Tree Roots vs. Grass Roots - It's a competition thing
We've begun work on addressing some of the turf areas impacted by tree roots and/or cart traffic. The roots from this massive Redwood tree extend deep and wide throughout the soil competing with shallow turf roots for water and nutrients. Add to this the stress of high cart traffic and the turf has no chance to survive. The root pruner was out and about on the course last week cutting surface roots that impact greens, tees, fairways and roughs. This helps us to get a leg up with our root competition and that's about it. Soon the roots will regenerate and the battle will resume right where it left off.
High traffic areas prepped for sod
When the course was built, golf carts were not even a consideration. The property is tight and traffic is condensed in many areas. These "high traffic" areas have become an eyesore to the point that we are now stripping old material and re-sodding them. Once established, a program of solid tine aeration, extra seeding and extra fertility will help to keep these areas in better shape. Sod used here is a blend of Tall Fescue and Kentucky Bluegrass that will better withstand the pressure of all the wear and tear. To some degree, I still expect this sodding process to take place annually especially at cart path entry and exit points.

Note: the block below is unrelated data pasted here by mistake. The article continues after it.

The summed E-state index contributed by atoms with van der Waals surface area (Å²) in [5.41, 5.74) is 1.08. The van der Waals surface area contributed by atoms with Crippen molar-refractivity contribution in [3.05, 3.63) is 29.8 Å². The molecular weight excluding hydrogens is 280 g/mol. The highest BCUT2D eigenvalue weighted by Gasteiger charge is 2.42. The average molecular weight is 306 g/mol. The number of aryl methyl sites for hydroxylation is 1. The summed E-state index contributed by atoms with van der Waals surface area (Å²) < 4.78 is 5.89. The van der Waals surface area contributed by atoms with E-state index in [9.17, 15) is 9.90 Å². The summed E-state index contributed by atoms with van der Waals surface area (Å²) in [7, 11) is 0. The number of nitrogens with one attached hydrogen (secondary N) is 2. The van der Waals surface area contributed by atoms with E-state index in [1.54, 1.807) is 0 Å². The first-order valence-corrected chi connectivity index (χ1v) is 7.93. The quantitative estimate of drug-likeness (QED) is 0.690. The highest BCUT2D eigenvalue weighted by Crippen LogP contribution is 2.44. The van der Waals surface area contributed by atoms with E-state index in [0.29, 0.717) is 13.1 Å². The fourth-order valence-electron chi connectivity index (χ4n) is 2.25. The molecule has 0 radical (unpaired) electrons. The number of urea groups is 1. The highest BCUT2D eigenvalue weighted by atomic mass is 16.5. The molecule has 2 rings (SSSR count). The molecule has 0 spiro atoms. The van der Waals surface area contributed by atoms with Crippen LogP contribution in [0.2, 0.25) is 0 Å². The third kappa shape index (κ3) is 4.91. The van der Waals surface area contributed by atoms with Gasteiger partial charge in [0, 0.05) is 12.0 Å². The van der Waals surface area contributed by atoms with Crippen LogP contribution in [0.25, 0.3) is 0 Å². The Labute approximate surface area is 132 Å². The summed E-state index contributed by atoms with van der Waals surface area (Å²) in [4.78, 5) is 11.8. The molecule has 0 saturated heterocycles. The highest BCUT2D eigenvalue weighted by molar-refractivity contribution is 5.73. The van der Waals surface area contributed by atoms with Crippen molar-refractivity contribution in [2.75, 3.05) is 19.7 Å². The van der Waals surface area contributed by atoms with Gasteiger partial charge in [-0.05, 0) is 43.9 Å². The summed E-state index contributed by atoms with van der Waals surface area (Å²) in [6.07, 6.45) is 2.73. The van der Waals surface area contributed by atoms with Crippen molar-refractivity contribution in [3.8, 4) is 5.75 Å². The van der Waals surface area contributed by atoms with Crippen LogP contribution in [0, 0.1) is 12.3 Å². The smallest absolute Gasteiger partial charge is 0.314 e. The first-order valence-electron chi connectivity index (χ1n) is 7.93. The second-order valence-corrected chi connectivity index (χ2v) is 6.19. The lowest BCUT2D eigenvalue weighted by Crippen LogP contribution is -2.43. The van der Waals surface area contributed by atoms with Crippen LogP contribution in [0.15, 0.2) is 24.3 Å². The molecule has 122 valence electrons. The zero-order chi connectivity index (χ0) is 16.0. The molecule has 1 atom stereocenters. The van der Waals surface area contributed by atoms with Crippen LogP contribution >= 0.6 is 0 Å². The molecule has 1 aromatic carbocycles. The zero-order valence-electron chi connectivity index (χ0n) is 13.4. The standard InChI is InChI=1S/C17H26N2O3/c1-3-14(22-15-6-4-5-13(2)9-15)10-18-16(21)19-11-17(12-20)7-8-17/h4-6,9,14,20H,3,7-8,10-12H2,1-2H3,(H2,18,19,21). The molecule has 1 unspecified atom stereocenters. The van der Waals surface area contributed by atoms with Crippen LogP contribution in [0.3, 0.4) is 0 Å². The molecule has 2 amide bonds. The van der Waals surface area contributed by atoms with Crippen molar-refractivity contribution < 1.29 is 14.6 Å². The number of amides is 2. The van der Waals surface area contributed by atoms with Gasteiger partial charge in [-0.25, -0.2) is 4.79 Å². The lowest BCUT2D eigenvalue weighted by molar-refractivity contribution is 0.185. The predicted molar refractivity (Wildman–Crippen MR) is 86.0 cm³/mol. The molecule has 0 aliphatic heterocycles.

Fairway Bunker on 6
This fairway bunker has been a problem for years now. Every time it rains, surface water rushes into the bunker and washes out the sand. With all the rains this season, we have a significant amount of water moving though the soils. The soils in the base of this bunker are extremely heavy clay in that when saturated it can take weeks to dry out. What has resulted is what I call the "waterbed effect" with soil saturated to the point that the bunker floor is unstable and unplayable. After moving sand around the soupy mess in the picture below made it's way up to the surface. Over the next few days we will work to repair the bottom floor of the bunker, add drainage, replace sand and restore the bunker to original specifications. Thanks to all for putting up with these much needed maintenance practices and we'll see you on the course.